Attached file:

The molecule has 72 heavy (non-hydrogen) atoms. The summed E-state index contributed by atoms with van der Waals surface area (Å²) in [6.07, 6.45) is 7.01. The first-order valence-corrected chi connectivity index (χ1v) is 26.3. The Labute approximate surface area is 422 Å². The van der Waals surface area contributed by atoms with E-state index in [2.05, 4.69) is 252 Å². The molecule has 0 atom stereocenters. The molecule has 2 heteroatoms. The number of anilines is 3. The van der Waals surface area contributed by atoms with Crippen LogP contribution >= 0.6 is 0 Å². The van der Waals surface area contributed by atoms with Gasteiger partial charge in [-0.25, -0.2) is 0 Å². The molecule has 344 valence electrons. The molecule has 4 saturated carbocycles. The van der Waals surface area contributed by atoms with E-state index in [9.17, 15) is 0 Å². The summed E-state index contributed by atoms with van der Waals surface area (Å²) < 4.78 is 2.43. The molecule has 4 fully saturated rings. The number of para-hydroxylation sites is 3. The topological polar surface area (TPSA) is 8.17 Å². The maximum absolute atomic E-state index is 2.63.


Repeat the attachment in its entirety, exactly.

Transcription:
The molecule has 72 heavy (non-hydrogen) atoms. The summed E-state index contributed by atoms with van der Waals surface area (Å²) in [6.07, 6.45) is 7.01. The first-order valence-corrected chi connectivity index (χ1v) is 26.3. The Labute approximate surface area is 422 Å². The van der Waals surface area contributed by atoms with E-state index in [2.05, 4.69) is 252 Å². The molecule has 0 atom stereocenters. The molecule has 2 heteroatoms. The number of anilines is 3. The van der Waals surface area contributed by atoms with Crippen LogP contribution >= 0.6 is 0 Å². The van der Waals surface area contributed by atoms with Gasteiger partial charge in [-0.25, -0.2) is 0 Å². The molecule has 344 valence electrons. The molecule has 4 saturated carbocycles. The van der Waals surface area contributed by atoms with E-state index in [9.17, 15) is 0 Å². The summed E-state index contributed by atoms with van der Waals surface area (Å²) < 4.78 is 2.43. The molecule has 4 fully saturated rings. The number of para-hydroxylation sites is 3. The topological polar surface area (TPSA) is 8.17 Å². The maximum absolute atomic E-state index is 2.63.